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3 thoughts on “Kindle Keyboard 3G, Free 3G + Wi-Fi, 6″ E Ink Display – includes Special Offers & Sponsored Screensavers

  1. Ron Cronovich "Ron" says:
    30,302 of 30,672 people found the following review helpful:
    5.0 out of 5 stars
    Kindle vs. Nook (updated November 2011), August 28, 2010
    By 
    Ron Cronovich “Ron” (Kenosha, WI) –
    (TOP 500 REVIEWER)
      

    Amazon Verified Purchase(What’s this?)

    UPDATE NOVEMBER 2011:

    My review is now over a year old, as is the “Kindle Keyboard” as Amazon calls it now. There are newer models: the basic, cheapie Kindle and the Kindle Touch, and of course the Kindle Fire quasi-tablet.

    Each of these models is an excellent choice. Whichever one is right for you just depends on your preferences.

    The 3 e-ink Kindles are Kindle Keyboard (this one), Kindle Touch (the newest “flagship” model), and the basic Kindle. All 3 of them have EXACTLY THE SAME 6″ DISPLAY, with the same sharp typeface and high contrast that reads like ink on paper with no eyestrain. The Kindle Keyboard is the oldest of these models, and I got one of the first ones when they came out in August 2010.

    I still absolutely LOVE my Kindle Keyboard and use it almost every day. I have read dozens of books on it. I like the newer models, they have some neat features, but the experience of reading a book on them is no better or worse than on my 1-year-old Kindle Keyboard. Page turns are now smoother and faster on the newest Kindles, but the difference is not enough to make it worth the cost of upgrading, in my opinion.

    The touch-screen interface of the Kindle Touch is pretty neat. But, unlike my iPad, I only use my Kindle to read books, and reading books is just as nice on any of the current Kindle models. I don’t consider the touch screen a “must have” feature, and I’m normally obsessed with having the latest version of every tech product I own.

    For that reason, I think the cheapest Kindle is an excellent choice. It has less memory than the Keyboard or Touch, but it has plenty enough for 100s of books, and of course you always get free storage in the Amazon cloud for any books that you don’t need to have on your device at this moment, such as books you’ve already read. All your Kindle books are automatically stored in Amazon’s cloud, whether they’re on your device or not, and getting them back on your device is super-easy, regardless of which Kindle model you have.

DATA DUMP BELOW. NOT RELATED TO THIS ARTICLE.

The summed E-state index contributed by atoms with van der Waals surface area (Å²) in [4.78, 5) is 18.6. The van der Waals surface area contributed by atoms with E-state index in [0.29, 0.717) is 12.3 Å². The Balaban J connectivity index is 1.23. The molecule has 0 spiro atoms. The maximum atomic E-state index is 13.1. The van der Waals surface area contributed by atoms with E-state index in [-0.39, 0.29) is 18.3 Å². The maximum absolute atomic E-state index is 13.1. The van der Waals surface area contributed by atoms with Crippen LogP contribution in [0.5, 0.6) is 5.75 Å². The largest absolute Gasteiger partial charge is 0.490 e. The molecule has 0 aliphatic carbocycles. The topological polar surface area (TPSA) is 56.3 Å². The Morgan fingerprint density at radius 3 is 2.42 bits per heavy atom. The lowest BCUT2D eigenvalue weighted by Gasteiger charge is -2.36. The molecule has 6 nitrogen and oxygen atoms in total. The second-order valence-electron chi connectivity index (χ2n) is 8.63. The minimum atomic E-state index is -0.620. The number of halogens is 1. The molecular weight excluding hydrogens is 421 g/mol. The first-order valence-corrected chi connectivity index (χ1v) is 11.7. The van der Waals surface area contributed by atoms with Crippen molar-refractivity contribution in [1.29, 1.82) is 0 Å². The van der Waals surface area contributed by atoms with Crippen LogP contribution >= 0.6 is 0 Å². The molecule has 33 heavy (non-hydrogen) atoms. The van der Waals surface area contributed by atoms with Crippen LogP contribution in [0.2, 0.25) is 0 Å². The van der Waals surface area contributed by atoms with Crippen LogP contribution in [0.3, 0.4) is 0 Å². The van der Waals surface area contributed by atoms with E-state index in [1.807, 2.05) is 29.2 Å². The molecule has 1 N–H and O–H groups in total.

If this will be your first e-reader, you can choose one of these Kindle models or the Barnes and Noble Nook Simple Touch. The Nook Simple Touch has the same 6″ e-ink display as the 3 Kindle models, but different typefaces. I think the letters are a little sharper on the Kindles, but the Nook Simple Touch typefaces are also very readable, plus you get a few more choices of typefaces compared to the Kindle.

    The “Nook First Edition” is still available at a steeply discounted price, but it is a poor performer by today’s standards. (You wouldn’t buy an “ipod first edition,” except possibly as a collector’s item, would you?)

    Those are the e-ink Kindles and Nooks. Of course, you might be considering one of the quasi-tablets, Kindle Fire or Nook Tablet. Both are excellent, both have their strengths. Nook Tablet’s main advantage is it has twice the internal memory as Kindle Fire – but B&N only lets you use a small fraction of it for third-party content, whereas you can use all of KF’s available memory for 3rd party content. And, KF is more affordable.

    In my opinion, the real deciding factor between a Kindle product and a Nook product is not any specific feature of the hardware or software – both product families are excellent. The real decision point is whether you prefer living in Amazon’s universe or Barnes & Noble’s. Content you buy from Amazon only works with Kindles, while content you buy from B&N only works with Nooks.

    Both universes have their advantages, so it’s a matter of personal preference. B&N’s main advantage is you can take your device into your local B&N store and get real assistance from a human being. But Amazon has dedicated customer service lines for Kindle support and you can get a real human on the phone very quickly (in my experience), and they are very helpful. Plus, Kindles and Nooks are generally very easy to use, so you’ll probably need very little tech support.

    I’m already heavily invested into the Amazon universe, having purchased many dozens of Kindle books; plus, I have an Amazon prime membership, which to my family is very worth the cost (you get free streaming video of TV shows and movies plus unlimited free 2-day air shipping on most Amazon purchases). So if my Kindle were lost or stolen, I’d buy another Kindle product rather than a Nook product.

    Whatever you buy, you’ll probably be happy. The choices available now are quite good, and prices are better than ever. It’s hard to believe that the basic Kindle at only 79 bucks performs better and costs 1/3 as much as the now two-year-old Kindle 2 (an older, slightly larger version of the Kindle Keyboard).

    If you’re considering the Kindle keyboard, you can read my original review of it below. (Sorry it’s so long!) The “nook” it refers to is the “Nook first edition,” which was fine…

    Read more

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  2. Jeffrey Stanley says:
    10,945 of 11,183 people found the following review helpful:
    3.0 out of 5 stars
    Worth the money. Not perfect, but very very good for start to finish novels in good light, August 31, 2010
    By 
    Jeffrey Stanley (Wichita, KS United States) –
    (TOP 1000 REVIEWER)
      
    (VINE VOICE)
      
    (REAL NAME)
      

    Amazon Verified Purchase(What’s this?)

    The Kindle is my first e-ink reader. I own an iPad, an iPhone, and have owned a Windows-based phone in the past that I used as an ereader.

    My overall impression of the device is good.

    The good: